Contributed by John Zagar
Edited by Jo Gardner

Pneumatic and Hydraulic Feed Units

A feed unit is more than just an  automatic drill press. It is an automated, self-contained, modular machining unit usually offering two axis of motion-spindle rotation and linear feed.  Feed Units can do everything  from drilling and tapping to drill/reaming, reaming and thread rolling. The feed mechanism, which usually extends the spindle in a quill, can be driven mechanically, hydraulically, or pneumatically. A feed unit typically can perform both rapid advance and controlled feed and provides position feedback through limit sensors or encoder/resolver feedback for integration into machine control.

In the 1st installment, we covered general variables in mechanical feed unit selection.  Mechanical, hydraulic, and pneumatic feed units each have different features and functions that perform best when used for certain applications.  When a carefully selected feed unit is optimally utilized, it can offer a rich payoff.  Unfortunately, without an understanding of all the variables involved, it is too easy to end up with a poorly applied feed unit, a slow production rate and frustrated machinists.

In the 2nd Installment, we covered mechanical feed units including: ballscrew units, cam feed units and gear units.

Today is our promised 3rd Installment, in which we will cover pneumatic and hydraulic feed units.  We decided to break a final segment into a 4th installment, which will cover other general considerations in feed unit selection.

Zagar Pneumatic Feed Units

Both the spindle and the quill can be air-powered in pneumatic feed units, making this the most popular type of Zagar feed unit. Additionally, the power and installation needs of these general-purpose, reasonably priced units are familiar to most production personnel.  Low power, compact varieties of pneumatic feed units employ an air motor to power the spindle. These units often are used in light-duty applications such as drilling aluminum.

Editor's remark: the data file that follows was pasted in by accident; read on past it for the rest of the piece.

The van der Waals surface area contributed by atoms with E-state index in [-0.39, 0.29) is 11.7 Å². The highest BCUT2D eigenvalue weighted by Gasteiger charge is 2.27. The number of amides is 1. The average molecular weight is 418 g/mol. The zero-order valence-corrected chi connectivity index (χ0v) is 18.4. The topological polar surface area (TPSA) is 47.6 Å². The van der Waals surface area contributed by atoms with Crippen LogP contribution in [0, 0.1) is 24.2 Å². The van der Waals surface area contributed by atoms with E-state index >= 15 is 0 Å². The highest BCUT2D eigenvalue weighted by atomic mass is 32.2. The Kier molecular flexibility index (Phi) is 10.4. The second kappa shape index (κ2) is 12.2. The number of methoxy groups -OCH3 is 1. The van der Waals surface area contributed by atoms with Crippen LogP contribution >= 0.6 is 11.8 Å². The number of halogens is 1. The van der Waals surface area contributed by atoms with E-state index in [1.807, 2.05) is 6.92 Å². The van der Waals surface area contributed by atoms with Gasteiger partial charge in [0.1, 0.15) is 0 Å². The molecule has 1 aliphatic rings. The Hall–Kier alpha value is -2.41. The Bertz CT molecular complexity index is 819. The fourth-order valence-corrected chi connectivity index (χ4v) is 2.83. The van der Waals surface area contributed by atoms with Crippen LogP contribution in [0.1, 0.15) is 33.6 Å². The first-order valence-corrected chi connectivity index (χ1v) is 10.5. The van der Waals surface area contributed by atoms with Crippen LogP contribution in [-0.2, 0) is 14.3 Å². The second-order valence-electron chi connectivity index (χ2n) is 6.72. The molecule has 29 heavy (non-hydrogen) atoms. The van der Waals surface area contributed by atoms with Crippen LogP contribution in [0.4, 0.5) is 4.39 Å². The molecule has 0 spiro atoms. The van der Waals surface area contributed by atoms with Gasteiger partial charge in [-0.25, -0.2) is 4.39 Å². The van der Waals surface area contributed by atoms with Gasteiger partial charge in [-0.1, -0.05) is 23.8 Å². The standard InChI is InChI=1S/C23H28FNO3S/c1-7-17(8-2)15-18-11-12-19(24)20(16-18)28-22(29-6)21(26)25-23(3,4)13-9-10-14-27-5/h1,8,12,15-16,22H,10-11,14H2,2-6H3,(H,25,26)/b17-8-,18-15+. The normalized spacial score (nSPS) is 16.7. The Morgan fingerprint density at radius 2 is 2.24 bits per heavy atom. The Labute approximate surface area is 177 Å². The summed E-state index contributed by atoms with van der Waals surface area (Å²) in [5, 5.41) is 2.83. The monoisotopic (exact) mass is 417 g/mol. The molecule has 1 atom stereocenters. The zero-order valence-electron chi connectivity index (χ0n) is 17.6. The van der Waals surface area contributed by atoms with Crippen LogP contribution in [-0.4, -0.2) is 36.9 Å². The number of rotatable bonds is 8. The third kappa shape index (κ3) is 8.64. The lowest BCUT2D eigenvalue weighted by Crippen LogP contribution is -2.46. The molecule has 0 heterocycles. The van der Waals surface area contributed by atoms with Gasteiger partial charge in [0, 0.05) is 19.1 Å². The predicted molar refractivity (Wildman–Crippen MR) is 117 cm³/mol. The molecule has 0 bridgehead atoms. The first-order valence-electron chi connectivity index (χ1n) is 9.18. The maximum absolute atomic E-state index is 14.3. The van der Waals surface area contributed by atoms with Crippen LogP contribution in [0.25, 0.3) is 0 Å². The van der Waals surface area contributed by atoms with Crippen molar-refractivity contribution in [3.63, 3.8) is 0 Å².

On most pneumatic feeds, a piston style quill advances and retracts the spindle via air power. Other units employ a spring-loaded return rather than an air-powered return.

A pneumatic feed unit without an air motor employs an electric motor to power the spindle.  The most common electric motor used is a fixed-speed AC motor using pulley combinations to vary the speed. Variable-speed DC motors and AC motors with an inverter for speed variation are also popular. The feed rate is most often controlled with an additional hydraulic feed-control cylinder, adjusted manually from outside the unit (Figure 3). The units move forward in rapid advance until they engage the feed-control cylinder and enter into the feed for the length of stroke of the hydraulic cylinder or until they hit a positive-stop mechanism on the unit.

For all pneumatic units, the adjustment of depth control for blind holes is controlled by adjusting the positive stop. Depending on the pneumatic-con­trol system and limit sensors used, these units may be capable of stopping in midstroke.

Hydraulic Feed Units

The hydraulic unit is similar to a pneumatic unit, but it uses hydraulic fluid for power transmission. A hy­draulic unit. can reach much higher thrust levels than a like-size pneumatic unit. An electric motor usually is employed. A hydraulic motor, used on some units, delivers a lot of power for its compact size. If a large number of hydraulic units using hydraulic motors are installed on one machine, large hydraulic tanks may be needed to meet flow requirements.

Both rapid advance and feed are pow­ered hydraulically. Because the feed can be controlled by the same system as the rapid advance, the external hydraulic control cylinder is eliminated.

Feed Unit Selection Parameters

Once you’ve gathered information about the various types of feed units available, examine your company’s general, engineering, and tooling requirements for using feed units.

General Requirements.

Identify your company’s performance/production, cost, and unit lifecycle requirements. Performance and production requirements vary dramatically from one user to another. Some shops purchase low cost., less rugged feed units and treat them as short life, disposable equipment. But for shops that require units… with more power for longer-run pro­duction, this is not a practical strategy. Today’s feed units have been designed for these extended-use applications. They are more reliable and can achieve longer maintenance cycles than ever before.

In determining your needs, ask yourself: Is my machine operating 24 hours a day, five to seven days a week? Or is the machine only operating two to three hours a day, two to three days a week? It makes a big difference in the selec­tion of a feed unit. The amount of idle production time will help determine your performance and production requirements. It also will help deter­mine whether you need a light, medium, or heavy duty feed unit, as well as the type of preventive maintenance schedule you will need for relubrication, inspection, or part replacements. Ask yourself how many wear parts are in the unit, and how many of these parts are major or minor wear parts. O-rings, seals, and cam followers are inexpen­sive enough to be considered minor replacement wear parts. Major replace­ment wear parts include bearings, spline drive shafts, motors, and quills. Find out if these replacement parts are available from the manufacturer.